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Will limiting private parking by New Era Field address neighbors' complaints?

The Orchard Park Town Board has put the brakes on any new private parking facilities springing up near New Era Field.

Board members unanimously approved Wednesday a local law that places a moratorium on the expansion of parking facilities within a mile of the Buffalo Bills stadium, formerly known as Ralph Wilson Stadium.

For decades, some homeowners around the stadium have made a small fortune selling parking spots in their driveways and front yards to Bills fans.

Some charge fans $10 to $25 per car to park on their properties on game days.

Now, the "satellite parking lots" that already exist will not be affected by the new local law.

That fact did not sit well with Debbie May of Big Tree Road, who was one of four people who spoke in favor of the moratorium at a public hearing Wednesday evening.

While May approved of the moratorium, she was skeptical that just stopping the proliferation of parking lots would solve the problems experienced by her and her neighbors.

"We bought our house knowing the stadium was there, but never in my wildest dreams would I have imagined the way people act. People come and knock on my door and want to use the bathroom. If I say no, they go in my backyard," May said.

She attempted to question the Town Board about how it was going to enforce the moratorium.

"How are you going to be able to control who parked the cars last year and who is going to park cars this year?" May said. "I don't know that you're going to be able to enforce this because I don't know that you know who is (providing) parking (to) people now."

The public hearing Wednesday was not intended to set new rules for parking lots that already exist in the town, but to stop new ones from popping up, Town Attorney John Bailey clarified.

"The moratorium is for a year. Nobody can expand their lots around the stadium for the coming year. And, in that time, the Town Board is going to study the problem and issue new regulations," Bailey said.

Under the newly approved law, homeowners and owners of other private parking lots would not be allowed to increase their footprint or the number of cars they park, or create parking lots at sites where they have not existed before.

The moratorium was spurred by complaints from residents that more of these lots have been popping up in residential areas.

"Our intention would be to respect everybody's rights, business or private property," Councilman Michael Sherry said.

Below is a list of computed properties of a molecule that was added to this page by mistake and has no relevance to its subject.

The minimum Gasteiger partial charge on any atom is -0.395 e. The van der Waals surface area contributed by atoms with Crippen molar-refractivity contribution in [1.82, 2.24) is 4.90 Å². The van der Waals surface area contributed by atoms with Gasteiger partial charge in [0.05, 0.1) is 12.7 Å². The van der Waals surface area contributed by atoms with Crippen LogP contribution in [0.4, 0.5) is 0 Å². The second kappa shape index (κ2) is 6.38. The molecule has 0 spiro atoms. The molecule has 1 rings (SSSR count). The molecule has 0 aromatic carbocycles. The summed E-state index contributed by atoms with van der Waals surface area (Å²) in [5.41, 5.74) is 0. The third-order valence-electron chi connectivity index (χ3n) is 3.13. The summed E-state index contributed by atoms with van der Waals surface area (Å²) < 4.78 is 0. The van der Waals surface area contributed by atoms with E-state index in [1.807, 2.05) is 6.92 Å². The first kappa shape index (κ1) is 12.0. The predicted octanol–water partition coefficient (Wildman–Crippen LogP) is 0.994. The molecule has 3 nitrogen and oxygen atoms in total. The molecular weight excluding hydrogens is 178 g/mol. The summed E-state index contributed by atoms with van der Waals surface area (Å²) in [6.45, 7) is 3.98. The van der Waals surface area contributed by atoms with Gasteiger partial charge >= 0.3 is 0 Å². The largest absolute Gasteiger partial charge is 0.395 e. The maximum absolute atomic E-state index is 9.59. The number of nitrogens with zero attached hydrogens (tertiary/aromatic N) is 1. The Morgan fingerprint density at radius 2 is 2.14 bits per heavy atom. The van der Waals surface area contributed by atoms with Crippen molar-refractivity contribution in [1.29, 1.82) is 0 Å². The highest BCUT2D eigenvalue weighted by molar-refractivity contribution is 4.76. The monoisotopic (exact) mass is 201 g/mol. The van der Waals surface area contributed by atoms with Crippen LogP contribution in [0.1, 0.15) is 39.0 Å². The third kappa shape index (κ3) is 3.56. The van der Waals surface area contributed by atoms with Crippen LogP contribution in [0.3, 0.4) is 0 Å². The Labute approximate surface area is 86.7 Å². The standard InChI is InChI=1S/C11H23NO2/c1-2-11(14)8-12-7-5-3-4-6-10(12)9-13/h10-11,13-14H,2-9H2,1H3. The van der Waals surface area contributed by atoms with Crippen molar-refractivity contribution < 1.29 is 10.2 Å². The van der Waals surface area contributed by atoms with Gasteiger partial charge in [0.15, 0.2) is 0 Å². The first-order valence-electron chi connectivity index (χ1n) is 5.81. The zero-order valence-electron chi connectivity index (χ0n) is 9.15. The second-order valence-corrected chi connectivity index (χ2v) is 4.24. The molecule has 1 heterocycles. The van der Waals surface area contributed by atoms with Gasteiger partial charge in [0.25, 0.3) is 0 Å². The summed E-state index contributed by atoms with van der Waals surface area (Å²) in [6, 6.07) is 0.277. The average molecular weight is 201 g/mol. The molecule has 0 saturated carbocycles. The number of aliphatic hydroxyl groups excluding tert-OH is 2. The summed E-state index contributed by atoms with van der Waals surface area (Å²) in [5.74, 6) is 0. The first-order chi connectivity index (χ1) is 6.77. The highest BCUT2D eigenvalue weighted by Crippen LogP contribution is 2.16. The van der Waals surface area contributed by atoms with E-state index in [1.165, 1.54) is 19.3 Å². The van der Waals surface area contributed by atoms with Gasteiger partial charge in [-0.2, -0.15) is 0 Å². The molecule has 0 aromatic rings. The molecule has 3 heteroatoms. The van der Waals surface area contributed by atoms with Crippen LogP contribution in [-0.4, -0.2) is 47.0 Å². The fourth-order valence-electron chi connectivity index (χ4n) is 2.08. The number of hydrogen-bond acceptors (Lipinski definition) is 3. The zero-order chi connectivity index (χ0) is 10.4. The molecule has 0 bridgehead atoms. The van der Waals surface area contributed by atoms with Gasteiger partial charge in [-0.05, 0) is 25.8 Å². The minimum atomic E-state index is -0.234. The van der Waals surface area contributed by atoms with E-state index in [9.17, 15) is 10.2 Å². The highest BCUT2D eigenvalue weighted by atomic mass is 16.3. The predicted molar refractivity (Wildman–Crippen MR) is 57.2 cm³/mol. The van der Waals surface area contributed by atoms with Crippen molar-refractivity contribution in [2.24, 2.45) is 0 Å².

Residents of Oakwood Drive, a small street between Abbott Road and Bills Drive, recently told the board they were concerned that a house on their street had been purchased with the intention of tearing it down and turning it into a parking lot. They submitted a petition opposing that at the April 5 board meeting. Town officials said Wednesday the house has been demolished.

There has been an increase in recent years in the number of small, satellite parking lots near New Era Field, and the town continues to receive neighbors' complaints about parking on game days, Sherry said.

"It obviously impacts people's quality of life who live in that area," he said. "It can affect the value of people's homes. We need to take all those issue into consideration."

Last year, the town considered, and then abandoned, a proposal to require owners of private parking lots outside New Era Field to apply for permits that would allow police on their properties during events at the field, allowing them to quickly respond to public safety issues.

Many of the issues related to drunkenness, rowdyism and fights, as well as thefts, occur at the larger private lots, not the so-called "mom and pop" lots on a residential street, Police Chief Mark F. Pacholec said.

"Typically, those types of neighborhood lots… that's not where we see the problems," he said.

He said the town is developing a plan to deal with unruly fans. The owners of lots parking 10 to 20 cars don't usually have a problem, he said.

"If they have something get out of hand, they give us a call," he said.

Sherry said the Town Board wants to assess the issue, and get some feedback from the town's Comprehensive Plan Implementation Committee.

"The stadium, it's been here a long time and it certainly impacts our community. They way it impacts changes over time," he said.

The town expects to resolve the issue before the start of this year's football season, he said.

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